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Early Hum Dev. 2013 May;89(5):311-4. doi: 10.1016/j.earlhumdev.2012.10.009. Epub 2012 Nov 22.

Infant rolling abilities--the same or different 20 years after the back to sleep campaign?

Author information

1
Department of Physical Therapy, Faculty of Rehabilitation Medicine, University of Alberta, Edmonton, AB, Canada. johanna.darrah@ualberta.ca

Abstract

AIM:

To compare the order and age of emergence of rolling prone to supine and supine to prone before the introduction of back to sleep guidelines and 20 years after their introduction.

METHODS:

The original normative data for the Alberta Infant Motor Scale (AIMS) were collected just prior to the introduction of back to sleep guidelines in 1992. Currently these norms are being re-evaluated. Data of rolling patterns of infants 36 weeks of age or younger from the original sample (n=1114) and the contemporary sample (n=351) were evaluated to compare the sequence of appearance of prone to supine and supine to prone rolls (proportion of infants passing each roll) and the ages of emergence (estimated age when 50% of infants passed each roll).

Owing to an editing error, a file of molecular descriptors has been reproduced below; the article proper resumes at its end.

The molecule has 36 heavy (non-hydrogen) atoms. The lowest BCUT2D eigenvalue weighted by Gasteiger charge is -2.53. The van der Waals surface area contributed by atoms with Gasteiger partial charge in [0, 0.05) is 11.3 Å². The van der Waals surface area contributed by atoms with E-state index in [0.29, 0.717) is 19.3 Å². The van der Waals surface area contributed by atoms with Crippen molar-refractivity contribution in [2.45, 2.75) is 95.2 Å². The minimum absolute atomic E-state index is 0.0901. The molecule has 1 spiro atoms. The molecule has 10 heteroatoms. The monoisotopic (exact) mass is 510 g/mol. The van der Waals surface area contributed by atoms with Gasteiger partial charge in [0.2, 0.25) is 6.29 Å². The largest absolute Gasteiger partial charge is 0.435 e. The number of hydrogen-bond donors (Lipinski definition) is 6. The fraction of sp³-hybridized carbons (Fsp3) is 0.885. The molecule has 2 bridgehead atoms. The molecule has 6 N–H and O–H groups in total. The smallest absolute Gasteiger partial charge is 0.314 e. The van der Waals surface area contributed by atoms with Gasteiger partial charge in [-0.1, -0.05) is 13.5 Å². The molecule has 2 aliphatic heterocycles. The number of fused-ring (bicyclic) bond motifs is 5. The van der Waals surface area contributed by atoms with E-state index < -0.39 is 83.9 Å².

RESULTS:

The sequence of emergence and estimated age of appearance of both rolling directions were similar between the two time periods.

CONCLUSION:

The introduction of the supine sleep position to reduce the prevalence of Sudden Infant Death Syndrome (SIDS) has not altered the timing or sequence of infant rolling abilities. This information is valuable to health care providers involved in the surveillance of infants' development. Original normative age estimates for these two motor abilities are still appropriate.

[Indexed for MEDLINE]

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